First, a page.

Fast food meals for kids get an “F”
This may not come as a surprise to many parents, but a new study says kids’ menus at most restaurant chains across the country are packed with too many calories, too much fat and too much salt.
But, what may be shocking to learns is the actual percentage of kids’ meals that fail to meet national nutritional standards — 97 percent, according the Center for Science in the Public Interest (CSPI).
Believe it or not, this is a marginal improvement from 2008, when such meals failed to meet standards 99 percent of the time.
As part of the study, CSPI took a close look at kids meals and combos at 50 top U.S. restaurant chains.
The results highlighted big offenders at some pretty popular spots, including Chipotle Mexican Grill, McDonald’s, Panda Express, Dairy Queen, and Popeyes.
The group says each one of the child menus at these restaurants fell short of nutritional recommendations from the U.S. Department of Agriculture.
The meals also failed to meet standards set by the National Restaurant Association’s Kids Live Well Program.
Among the kids’ meals singled out was Applebees’ grilled cheese sandwich, fries and 2% chocolate milk combo, which has 1,210 calories, 62 grams of fat and 2,340 milligrams of salt.
Over at Ruby Tuesday, the mac and cheese, mashed potatoes and fruit punch combo also didn’t fare so well: 870 calories, 46 grams of fat and 1,700 milligrams of sodium, according to the group.
Nutritionist Jaclyn Sprague, who practices at Advocate Illinois Masonic Medical Center, says this study is a great reminder for parents because a child’s diet can impact their health long-term.
“Research shows us that eating a healthy diet can help adults and kids ward off health issues, so feeding them healthy meals will have a great impact on their health now and in the future,” she says.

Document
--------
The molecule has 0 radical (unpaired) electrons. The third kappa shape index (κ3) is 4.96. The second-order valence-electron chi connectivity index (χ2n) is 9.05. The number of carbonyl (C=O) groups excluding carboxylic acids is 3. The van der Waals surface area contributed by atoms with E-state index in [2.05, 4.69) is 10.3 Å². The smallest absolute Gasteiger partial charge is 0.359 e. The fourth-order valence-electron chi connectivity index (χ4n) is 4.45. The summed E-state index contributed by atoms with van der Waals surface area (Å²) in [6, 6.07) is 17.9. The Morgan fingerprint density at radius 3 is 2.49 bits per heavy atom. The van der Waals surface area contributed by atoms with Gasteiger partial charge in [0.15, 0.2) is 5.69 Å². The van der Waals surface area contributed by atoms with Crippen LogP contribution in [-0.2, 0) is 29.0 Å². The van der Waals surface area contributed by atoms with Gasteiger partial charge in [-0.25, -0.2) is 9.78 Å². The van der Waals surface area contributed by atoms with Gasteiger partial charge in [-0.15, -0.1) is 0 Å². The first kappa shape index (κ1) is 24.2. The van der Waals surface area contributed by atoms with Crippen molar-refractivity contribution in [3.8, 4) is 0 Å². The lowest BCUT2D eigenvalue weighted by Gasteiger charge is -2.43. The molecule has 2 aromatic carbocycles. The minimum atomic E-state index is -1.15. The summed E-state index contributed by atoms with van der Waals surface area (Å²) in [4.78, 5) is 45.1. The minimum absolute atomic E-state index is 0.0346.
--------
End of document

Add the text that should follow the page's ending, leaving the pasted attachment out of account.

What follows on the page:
The U.S. Centers for Disease Control and Prevention recommends kids consume no more than 2,300 milligrams of salt each day to avoid high blood pressure, which can lead to heart disease, stroke and other ailments.
According to USDA’s Dietary Guidelines for Americans, about one-third of American children are now considered overweight and 17 percent are considered obese.
Back to the Study
As for the 3 percent of restaurants that were cited as being on the right track: Subway was given a nod for its ‘Fresh Fit For Kids’ meal combinations, which includes a kid-sized sub sandwich, apple slices and low-fat milk or bottled water instead of soda.
And Longhorn Steakhouse was highlighted for serving up fruit and veggie sides instead of French fries.
Sprague says the good news is that more chains are offering healthier options for adults and kids.
“We’re starting to see more and more chains offering whole foods and healthier options. This is a good sign that consumer demand for healthier foods is influencing menu options at restaurants.”
Be sure to tune in to the next edition of AdvocateLive featuring Jaclyn Sprague this Friday, April 5, where she will be answering questions ‘Live” about the latest fad diets, best nutrition options and much more.
About the Author
health enews staff is a group of experienced writers from our Advocate Health Care and Aurora Health Care sites, which also includes freelance or intern writers.